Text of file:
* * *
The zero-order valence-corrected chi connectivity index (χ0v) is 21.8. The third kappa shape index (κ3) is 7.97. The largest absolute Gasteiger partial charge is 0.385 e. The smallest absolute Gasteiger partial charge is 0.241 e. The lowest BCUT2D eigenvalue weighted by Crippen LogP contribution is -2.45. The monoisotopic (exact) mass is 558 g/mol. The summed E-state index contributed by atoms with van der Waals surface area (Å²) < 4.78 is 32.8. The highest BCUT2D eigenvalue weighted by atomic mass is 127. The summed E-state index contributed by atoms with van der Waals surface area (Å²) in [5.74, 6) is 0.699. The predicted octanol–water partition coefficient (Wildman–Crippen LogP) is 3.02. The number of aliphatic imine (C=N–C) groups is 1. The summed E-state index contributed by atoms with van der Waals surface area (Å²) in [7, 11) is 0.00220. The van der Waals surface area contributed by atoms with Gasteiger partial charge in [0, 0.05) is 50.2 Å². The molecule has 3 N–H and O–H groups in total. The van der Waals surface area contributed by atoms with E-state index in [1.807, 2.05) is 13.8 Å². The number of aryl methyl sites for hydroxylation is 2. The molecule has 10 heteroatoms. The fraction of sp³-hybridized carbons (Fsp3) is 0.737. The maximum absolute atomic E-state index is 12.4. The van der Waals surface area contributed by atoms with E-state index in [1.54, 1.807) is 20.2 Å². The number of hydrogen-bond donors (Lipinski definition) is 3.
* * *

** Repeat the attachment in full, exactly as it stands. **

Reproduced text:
The zero-order valence-corrected chi connectivity index (χ0v) is 21.8. The third kappa shape index (κ3) is 7.97. The largest absolute Gasteiger partial charge is 0.385 e. The smallest absolute Gasteiger partial charge is 0.241 e. The lowest BCUT2D eigenvalue weighted by Crippen LogP contribution is -2.45. The monoisotopic (exact) mass is 558 g/mol. The summed E-state index contributed by atoms with van der Waals surface area (Å²) < 4.78 is 32.8. The highest BCUT2D eigenvalue weighted by atomic mass is 127. The summed E-state index contributed by atoms with van der Waals surface area (Å²) in [5.74, 6) is 0.699. The predicted octanol–water partition coefficient (Wildman–Crippen LogP) is 3.02. The number of aliphatic imine (C=N–C) groups is 1. The summed E-state index contributed by atoms with van der Waals surface area (Å²) in [7, 11) is 0.00220. The van der Waals surface area contributed by atoms with Gasteiger partial charge in [0, 0.05) is 50.2 Å². The molecule has 3 N–H and O–H groups in total. The van der Waals surface area contributed by atoms with E-state index in [1.807, 2.05) is 13.8 Å². The number of aryl methyl sites for hydroxylation is 2. The molecule has 10 heteroatoms. The fraction of sp³-hybridized carbons (Fsp3) is 0.737. The maximum absolute atomic E-state index is 12.4. The van der Waals surface area contributed by atoms with E-state index in [1.54, 1.807) is 20.2 Å². The number of hydrogen-bond donors (Lipinski definition) is 3.